The casualties of the Great War.
Losses in World War One
Until the end of the First World War, the scale of the devastation and loss of human life was incomparable to any previous conflict in human history.
In comparison with earlier wars, the fighting continued, more or less violently, practically continuously. Between August 1914 and November 1918 practically no day passed without any military operations and losses.
At the same time, the fighting was very intense, mainly due to the nature of the trench warfare and the destructive weapons used by the belligerents, which were previously unknown.
The average daily loss in the previous nine major wars was 233 soldiers per day in the French Revolutionary Wars and the subsequent Napoleonic Wars of 1789 to 1815. In the Crimean War from 1854 to 1856, the number rose to 1,075 soldiers per day. In the American Civil War of 1861 to 1865 there were 518 dead soldiers per day, while the number of victims in the Prussian-Danish War of 1864 was only 22.
In the Prussian-Austrian War of 1866, this number shot up again to 1,125, while in the Franco-Prussian War of 1870-71, with 876 soldiers killed per day, it was slightly less.
In the Boer War from 1899 to 1902 there were only 10 casualties per day and in the Russian-Japanese War of 1904-05 this number did not exceed 292, despite the first comprehensive use of modern weapons such as machine guns.
In the Balkan Wars of 1912 and 1913, however, the number rose for the first time to 1,941 casualties per day, and in the First World War of 1914 to 1918, the number of casualties among soldiers skyrocketed to an outrageous 5,509 per day.
It should be noted that all figures on human life losses can only be rough estimates.
Of the 65 million soldiers mobilized by all belligerents, some 8 million were killed and another 21 million wounded.
For the Central Powers, these losses amounted to 1.8 million deaths out of 11 million mobilized in Germany. Austria-Hungary mobilized 7.8 million men and suffered 922,000 killed, Turkey 325,000 out of 2.8 million mobilized soldiers and Bulgaria 76,000 out of 1.2 million mobilized men.
For the Entente or Allies, these figures are 1.36 million deaths for France from 8.4 million mobilized men, 908,000 deaths for the British Empire from 8.9 million mobilized, 1.7 million deaths for Russia from 12 million mobilized, 462,000 deaths for Italy from 5.6 million mobilized, and 50,000 deaths for the United States from 4.3 million mobilized.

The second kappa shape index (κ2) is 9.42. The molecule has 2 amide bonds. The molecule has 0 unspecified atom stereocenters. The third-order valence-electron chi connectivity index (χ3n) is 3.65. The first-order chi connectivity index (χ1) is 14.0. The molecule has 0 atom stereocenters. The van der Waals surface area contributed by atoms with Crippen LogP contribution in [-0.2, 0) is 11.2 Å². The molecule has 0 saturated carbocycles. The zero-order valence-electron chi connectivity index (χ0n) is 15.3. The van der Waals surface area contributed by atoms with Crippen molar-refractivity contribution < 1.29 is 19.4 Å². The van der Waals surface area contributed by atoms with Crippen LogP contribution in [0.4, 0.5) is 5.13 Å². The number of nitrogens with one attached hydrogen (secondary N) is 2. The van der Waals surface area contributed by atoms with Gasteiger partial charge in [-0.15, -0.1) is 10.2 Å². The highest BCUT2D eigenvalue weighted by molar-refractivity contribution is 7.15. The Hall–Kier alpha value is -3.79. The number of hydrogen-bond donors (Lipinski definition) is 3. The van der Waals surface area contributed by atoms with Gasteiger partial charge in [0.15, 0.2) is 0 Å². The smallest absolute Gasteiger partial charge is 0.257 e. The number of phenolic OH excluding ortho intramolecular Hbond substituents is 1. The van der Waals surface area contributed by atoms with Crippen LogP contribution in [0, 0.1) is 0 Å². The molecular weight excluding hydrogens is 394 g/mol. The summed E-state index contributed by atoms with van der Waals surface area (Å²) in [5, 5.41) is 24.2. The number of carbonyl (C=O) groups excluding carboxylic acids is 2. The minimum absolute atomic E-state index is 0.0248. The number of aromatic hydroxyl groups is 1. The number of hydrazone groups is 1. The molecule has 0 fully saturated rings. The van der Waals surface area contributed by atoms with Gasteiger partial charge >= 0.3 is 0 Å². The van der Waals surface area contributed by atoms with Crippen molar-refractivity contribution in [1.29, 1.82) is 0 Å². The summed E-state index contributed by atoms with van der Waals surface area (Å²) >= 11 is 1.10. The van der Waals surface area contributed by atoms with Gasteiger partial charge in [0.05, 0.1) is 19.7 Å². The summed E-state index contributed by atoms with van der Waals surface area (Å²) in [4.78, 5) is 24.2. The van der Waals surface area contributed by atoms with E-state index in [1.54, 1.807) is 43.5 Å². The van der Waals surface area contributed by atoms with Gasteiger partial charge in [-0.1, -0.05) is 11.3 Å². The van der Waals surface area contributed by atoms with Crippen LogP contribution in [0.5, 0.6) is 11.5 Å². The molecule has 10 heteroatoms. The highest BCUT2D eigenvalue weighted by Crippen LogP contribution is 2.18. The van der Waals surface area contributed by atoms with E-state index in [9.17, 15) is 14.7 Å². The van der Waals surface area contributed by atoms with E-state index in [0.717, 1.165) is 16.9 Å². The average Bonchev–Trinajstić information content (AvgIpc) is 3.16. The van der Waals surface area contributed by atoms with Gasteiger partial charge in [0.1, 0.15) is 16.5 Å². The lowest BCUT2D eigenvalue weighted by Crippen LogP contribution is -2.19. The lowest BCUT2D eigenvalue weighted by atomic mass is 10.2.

In addition, Belgium has 14,000 deaths from 267,000 men, Serbia 45,000 from 707,000 men, Montenegro 3,000 from 50,000 men, Romania 335,000 from 750,000 men, Greece 5,000 from 230,000 men, Portugal 7,000 from 100,000 men and Japan 300 deaths from 800,000 mobilized men.
Just like the military losses, those of the civilian population also amounted to a hitherto unknown extent. A total of about 6.6 million civilians lost their lives, about two-thirds of them, mainly in Russia and Turkey. With the victims of the Allied ‘hunger blockade’ against the Central Powers and the at least 6 million victims of the Spanish flue, other calculations even put the figure at over 13 million.
In the case of Turkey, the majority of the at least 2.1 million civilians killed were victims of ethnic cleansing of Armenians and other Christian minorities. Other sources quote up to 4 million Armenian, Syrian, Jewish and Greek victims by the end of the Turkish Liberation War.
The survivors of the fighting were also marked by the experiences. Many ordinary soldiers continued to suffer from deep psychological trauma, known as ‘Shell Shock’.
Although the soldiers of the First World War had been exposed to the danger of death as in all previous times, unlike their predecessors from earlier wars they were not only under this psychological pressure for a few hours during a series of temporally separated and relatively short battles, but now for 24 hours a day for weeks, if not months.